Well not exactly. But there’s many parallels in his talk about achieving deliciousness in the kitchen. All you have to do is replace the odd word here and there, and he could be talking about what it’s like to work in a decent agency: what the tradeoffs and sacrifices are, the importance of failure, and the feeling that you want to vomit sometimes.
Well worth spending 15 minutes with…
I’m a huge fan of Lucky Peach which is the magazine that his group publishes. I’m not a massive food nerd, but it’s one of the few publications that I read every single page of when I get one. It’s always full of great design, photos and writing.
I saw this ad on telly today and was totally blown away. My first reaction was “wooooah, that looks awesome” (in the voice of my inner 6 year old). Then my inner Daily Mail reader kicked in and was all like “oh my god, teaching kids to splatter bugs is raising a nation of serial killers, no wonder this country is going to the dogs”.
When you look deeper into the product it really is gross – you can make the bugs, inject eggs or guts into their bodies and squash the shit out of them (or buy a bug grinder if you want to crush them like a pro). Link to the whole creepy crawler range.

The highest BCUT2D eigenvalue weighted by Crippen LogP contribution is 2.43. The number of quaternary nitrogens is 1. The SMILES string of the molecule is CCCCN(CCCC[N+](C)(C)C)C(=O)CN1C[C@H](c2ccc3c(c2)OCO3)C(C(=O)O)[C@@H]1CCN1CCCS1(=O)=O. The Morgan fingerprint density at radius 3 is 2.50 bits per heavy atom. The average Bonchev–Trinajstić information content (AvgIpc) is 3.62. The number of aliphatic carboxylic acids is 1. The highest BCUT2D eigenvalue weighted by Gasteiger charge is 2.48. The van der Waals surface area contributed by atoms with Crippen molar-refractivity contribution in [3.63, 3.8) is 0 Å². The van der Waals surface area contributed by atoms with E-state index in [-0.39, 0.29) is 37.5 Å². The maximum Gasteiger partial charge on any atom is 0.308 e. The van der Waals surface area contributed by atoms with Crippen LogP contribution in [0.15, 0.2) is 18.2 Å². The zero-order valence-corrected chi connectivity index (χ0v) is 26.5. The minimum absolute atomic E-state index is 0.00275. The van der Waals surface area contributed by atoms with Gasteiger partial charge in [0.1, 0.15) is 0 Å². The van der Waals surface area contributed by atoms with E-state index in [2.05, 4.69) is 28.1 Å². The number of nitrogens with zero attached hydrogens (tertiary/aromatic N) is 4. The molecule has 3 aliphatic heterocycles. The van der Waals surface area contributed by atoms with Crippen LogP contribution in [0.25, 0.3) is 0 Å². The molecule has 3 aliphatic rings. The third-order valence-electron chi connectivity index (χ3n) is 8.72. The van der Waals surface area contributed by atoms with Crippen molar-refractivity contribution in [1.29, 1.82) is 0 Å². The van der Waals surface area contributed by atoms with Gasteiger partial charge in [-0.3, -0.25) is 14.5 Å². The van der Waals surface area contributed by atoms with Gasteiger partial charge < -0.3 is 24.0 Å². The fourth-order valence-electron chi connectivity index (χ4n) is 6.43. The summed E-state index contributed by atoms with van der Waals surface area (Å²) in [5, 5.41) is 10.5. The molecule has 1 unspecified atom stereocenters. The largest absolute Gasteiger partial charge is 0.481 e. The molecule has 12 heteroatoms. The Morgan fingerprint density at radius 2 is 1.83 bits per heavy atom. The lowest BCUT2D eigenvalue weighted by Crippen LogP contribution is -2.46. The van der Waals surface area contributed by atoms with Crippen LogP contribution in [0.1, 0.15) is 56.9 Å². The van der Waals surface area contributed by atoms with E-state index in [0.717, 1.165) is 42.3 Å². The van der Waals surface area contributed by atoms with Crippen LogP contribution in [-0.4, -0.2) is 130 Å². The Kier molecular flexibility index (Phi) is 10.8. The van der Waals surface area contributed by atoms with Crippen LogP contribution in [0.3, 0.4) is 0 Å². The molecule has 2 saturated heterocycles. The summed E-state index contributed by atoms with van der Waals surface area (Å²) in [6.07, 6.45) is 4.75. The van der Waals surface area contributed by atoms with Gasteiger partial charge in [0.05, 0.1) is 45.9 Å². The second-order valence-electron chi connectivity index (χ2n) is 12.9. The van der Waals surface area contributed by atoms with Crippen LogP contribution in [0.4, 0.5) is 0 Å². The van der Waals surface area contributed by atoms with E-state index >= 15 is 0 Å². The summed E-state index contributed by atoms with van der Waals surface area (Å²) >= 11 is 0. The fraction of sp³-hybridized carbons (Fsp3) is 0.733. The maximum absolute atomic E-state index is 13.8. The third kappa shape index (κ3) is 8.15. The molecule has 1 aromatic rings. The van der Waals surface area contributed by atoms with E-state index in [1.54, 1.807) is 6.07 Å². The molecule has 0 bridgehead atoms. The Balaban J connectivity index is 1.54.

I still can’t decide whether it’s good gross or bad gross. I think I’m coming down on the side of bad…
In under 24 hours I’ve noticed these 2 ads for what I suppose are Google’s nearest competitors in a bunch of things.
First this Yahoo! ad.
Now I’m not crazy about the chick with the Social Media Tattoos. I’ve seen her around a bit and I find her a little bit, um, contrived. Especially when you put her outdoors in the middle of Tattoo-town (Portland, OR).
But then as I walked closer to the ad I noticed…
Holy shit, it’s hand painted!
At the very least this deserves an A for effort. Even if the ad is a bit horrible.
Then, this morning, I noticed this Microsoft Bing ad for the Portland Foodcarts Map.
You can view the map here: http://www.bing.com/foodcarts. The site takes a while to load and it’s not the best experience ever (and it only works in some browsers – not Chrome). But they have gone and made a theoretically useful map of Portland Food Carts. So again, A for effort.
Here’s the talk I did at Iris’ excellent Under the Influence day. It’s basically about digital experiences and magic and how the two are interconnected.
Hope it’s OK – from my perspective I think it wanders a bit at the end (I sort of ran out of preparation time). As usual I can’t bear to watch it in order to tell if it’s rubbish or not. I need to get over my fear of seeing and hearing myself, it makes it impossible to do anything on YouTube or the like.